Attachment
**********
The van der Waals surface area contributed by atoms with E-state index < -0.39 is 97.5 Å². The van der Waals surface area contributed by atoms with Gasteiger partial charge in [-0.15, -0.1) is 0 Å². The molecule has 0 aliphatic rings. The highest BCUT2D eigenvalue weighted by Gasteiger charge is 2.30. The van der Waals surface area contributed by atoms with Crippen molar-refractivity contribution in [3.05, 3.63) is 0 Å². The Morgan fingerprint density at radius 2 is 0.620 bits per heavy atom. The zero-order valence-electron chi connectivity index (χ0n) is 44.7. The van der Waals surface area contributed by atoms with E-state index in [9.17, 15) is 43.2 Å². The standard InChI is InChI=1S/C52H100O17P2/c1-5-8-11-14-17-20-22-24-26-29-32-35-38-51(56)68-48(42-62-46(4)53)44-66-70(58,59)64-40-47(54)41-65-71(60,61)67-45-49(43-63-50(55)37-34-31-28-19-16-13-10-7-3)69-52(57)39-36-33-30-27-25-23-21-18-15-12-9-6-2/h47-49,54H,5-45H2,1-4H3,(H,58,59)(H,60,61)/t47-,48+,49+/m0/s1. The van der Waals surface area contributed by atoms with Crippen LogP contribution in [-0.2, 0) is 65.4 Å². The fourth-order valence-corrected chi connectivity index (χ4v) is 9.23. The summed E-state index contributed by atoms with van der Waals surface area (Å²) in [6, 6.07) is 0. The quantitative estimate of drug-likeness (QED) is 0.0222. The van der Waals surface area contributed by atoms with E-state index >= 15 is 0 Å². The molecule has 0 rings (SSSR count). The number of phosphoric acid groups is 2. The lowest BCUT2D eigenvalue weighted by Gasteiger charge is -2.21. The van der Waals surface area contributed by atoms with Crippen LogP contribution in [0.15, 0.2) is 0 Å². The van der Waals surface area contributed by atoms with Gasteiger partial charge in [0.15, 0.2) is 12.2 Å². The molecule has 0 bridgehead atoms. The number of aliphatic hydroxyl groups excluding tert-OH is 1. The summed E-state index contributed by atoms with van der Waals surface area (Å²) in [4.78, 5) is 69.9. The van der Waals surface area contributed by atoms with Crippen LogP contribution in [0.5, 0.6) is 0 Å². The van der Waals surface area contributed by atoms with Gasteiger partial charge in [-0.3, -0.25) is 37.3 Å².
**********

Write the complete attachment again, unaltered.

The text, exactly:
The van der Waals surface area contributed by atoms with E-state index < -0.39 is 97.5 Å². The van der Waals surface area contributed by atoms with Gasteiger partial charge in [-0.15, -0.1) is 0 Å². The molecule has 0 aliphatic rings. The highest BCUT2D eigenvalue weighted by Gasteiger charge is 2.30. The van der Waals surface area contributed by atoms with Crippen molar-refractivity contribution in [3.05, 3.63) is 0 Å². The Morgan fingerprint density at radius 2 is 0.620 bits per heavy atom. The zero-order valence-electron chi connectivity index (χ0n) is 44.7. The van der Waals surface area contributed by atoms with E-state index in [9.17, 15) is 43.2 Å². The standard InChI is InChI=1S/C52H100O17P2/c1-5-8-11-14-17-20-22-24-26-29-32-35-38-51(56)68-48(42-62-46(4)53)44-66-70(58,59)64-40-47(54)41-65-71(60,61)67-45-49(43-63-50(55)37-34-31-28-19-16-13-10-7-3)69-52(57)39-36-33-30-27-25-23-21-18-15-12-9-6-2/h47-49,54H,5-45H2,1-4H3,(H,58,59)(H,60,61)/t47-,48+,49+/m0/s1. The van der Waals surface area contributed by atoms with Crippen LogP contribution in [-0.2, 0) is 65.4 Å². The fourth-order valence-corrected chi connectivity index (χ4v) is 9.23. The summed E-state index contributed by atoms with van der Waals surface area (Å²) in [6, 6.07) is 0. The quantitative estimate of drug-likeness (QED) is 0.0222. The van der Waals surface area contributed by atoms with E-state index >= 15 is 0 Å². The molecule has 0 rings (SSSR count). The number of phosphoric acid groups is 2. The lowest BCUT2D eigenvalue weighted by Gasteiger charge is -2.21. The van der Waals surface area contributed by atoms with Crippen LogP contribution in [0.15, 0.2) is 0 Å². The van der Waals surface area contributed by atoms with Gasteiger partial charge in [0.15, 0.2) is 12.2 Å². The molecule has 0 bridgehead atoms. The number of aliphatic hydroxyl groups excluding tert-OH is 1. The summed E-state index contributed by atoms with van der Waals surface area (Å²) in [4.78, 5) is 69.9. The van der Waals surface area contributed by atoms with Crippen LogP contribution in [0.5, 0.6) is 0 Å². The van der Waals surface area contributed by atoms with Gasteiger partial charge in [-0.3, -0.25) is 37.3 Å².